By now you have probably read some articles about the Meltdown and Spectre vulnerabilities but you may still be seeking guidance for how your organization should react.
First a quick recap, Meltdown and Spectre were announced early in January of 2018. Unlike most other vulnerabilities, Meltdown and Spectre exploit critical vulnerabilities in modern processors. Meltdown primarily affects Intel chips and it allows any application to access all system memory, including memory allocated for the kernel. Spectre allows an application to force another application to access arbitrary portions of its memory, which can then be read through a side channel. Spectre impacts Intel, AMD, and ARM chips.
The statements about the vulnerabilities implies that in some circumstances the security boundary between virtual machines on a common hyper-visor may not be absolute. In theory, the memory contents of virtual machines running on an unpatched physical host could be read by other virtual machines on the same physical host or read by the physical host.
Various operating system vendors have been issuing security updates to help mitigate the vulnerabilities. Also some vendors have issued security updates for specific applications. Unfortunately, none of these offer a long term general solution to the vulnerabilities since they exploit the design of modern processors. With this in mind it is fair to expect future exploits that will use the same vulnerabilities in new ways that circumvent the mitigations in place.
What’s Intel Doing
Intel has published microcode updates to address their processors, however, reboot issues have been reported and at the time of writing this post, Intel has recommended that OEMs, cloud service providers, system manufacturers, software vendors and end users stop deployment of its most recent patches. Intel expects to release new patches in the near future.
Performance issues have been reported for systems with Spectre and Meltdown mitigations in place. Performance hits ranging from 0% to 30% have been published. PostgreSQL servers in AWS have been identified as taking a 12-17% reduction in performance.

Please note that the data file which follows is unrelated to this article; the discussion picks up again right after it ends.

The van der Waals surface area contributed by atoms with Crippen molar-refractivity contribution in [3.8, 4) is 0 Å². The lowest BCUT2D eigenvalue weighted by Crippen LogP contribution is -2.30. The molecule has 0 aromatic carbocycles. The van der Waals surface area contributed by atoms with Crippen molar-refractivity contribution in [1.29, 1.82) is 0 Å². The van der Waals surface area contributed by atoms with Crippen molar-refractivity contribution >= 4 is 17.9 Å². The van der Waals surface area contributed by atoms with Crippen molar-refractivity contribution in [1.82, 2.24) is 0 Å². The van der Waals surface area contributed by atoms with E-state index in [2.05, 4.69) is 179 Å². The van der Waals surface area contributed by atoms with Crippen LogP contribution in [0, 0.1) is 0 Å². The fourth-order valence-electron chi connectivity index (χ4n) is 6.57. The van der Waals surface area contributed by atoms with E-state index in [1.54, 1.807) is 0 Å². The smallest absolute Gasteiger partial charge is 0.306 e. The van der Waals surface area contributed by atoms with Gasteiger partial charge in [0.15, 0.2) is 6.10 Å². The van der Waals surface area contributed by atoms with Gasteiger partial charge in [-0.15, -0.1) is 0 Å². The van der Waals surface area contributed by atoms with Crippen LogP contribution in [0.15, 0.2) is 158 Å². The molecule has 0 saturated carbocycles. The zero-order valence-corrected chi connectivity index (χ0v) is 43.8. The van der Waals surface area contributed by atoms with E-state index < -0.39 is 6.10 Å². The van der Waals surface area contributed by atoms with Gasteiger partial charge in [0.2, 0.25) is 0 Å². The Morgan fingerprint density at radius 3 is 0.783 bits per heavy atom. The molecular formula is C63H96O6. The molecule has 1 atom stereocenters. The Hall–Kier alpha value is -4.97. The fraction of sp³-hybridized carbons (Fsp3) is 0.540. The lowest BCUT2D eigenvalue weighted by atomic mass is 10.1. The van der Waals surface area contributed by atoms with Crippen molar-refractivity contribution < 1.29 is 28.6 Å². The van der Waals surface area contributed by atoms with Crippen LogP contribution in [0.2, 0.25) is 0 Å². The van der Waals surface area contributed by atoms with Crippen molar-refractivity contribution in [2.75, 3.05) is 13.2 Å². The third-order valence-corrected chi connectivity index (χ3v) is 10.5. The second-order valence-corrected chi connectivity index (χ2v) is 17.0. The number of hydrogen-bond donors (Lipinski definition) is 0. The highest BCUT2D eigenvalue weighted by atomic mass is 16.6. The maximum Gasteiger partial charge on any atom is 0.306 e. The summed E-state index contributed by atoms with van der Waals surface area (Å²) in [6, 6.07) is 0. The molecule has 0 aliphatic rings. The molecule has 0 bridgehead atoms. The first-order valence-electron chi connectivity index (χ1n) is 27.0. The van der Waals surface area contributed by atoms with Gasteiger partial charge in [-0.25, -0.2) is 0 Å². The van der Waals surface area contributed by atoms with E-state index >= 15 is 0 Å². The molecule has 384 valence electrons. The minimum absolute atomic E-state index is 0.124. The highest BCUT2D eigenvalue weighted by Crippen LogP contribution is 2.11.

It is critical to test the security updates for these vulnerabilities in test environments before promoting the updates to production systems. It is also important to plan a response if performance is impacted and affecting service level agreements with customers.
SystemExperts recommends that mitigation plans address a number of different areas of concern:
- Systems in public clouds
- Systems in private clouds
- Physical servers
- Employee endpoint devices (workstations, laptops, smartphones, and tablets)
- Security Awareness
- Evaluating third party service providers
- Communicating with customers
Organizations that use public cloud services should start by determining what they need to do to secure their cloud environment. Amazon AWS, Microsoft Azure, and Google all had some lead time and they had all of their hyper-visors patched shortly after the initial vulnerability announcement. However, organizations that manage virtual machines in these environments still need to apply patches to the machines they manage. Check with the operating system vendor and thoroughly test any updates before promoting the patches to production environments.
Many other smaller public cloud services did not necessarily have a head start on patching their hyper-visors before the vulnerability announcement was made. Customers of these organizations need to reach out to their cloud provider to understand what has been patched, or when will all relevant physical servers be patched.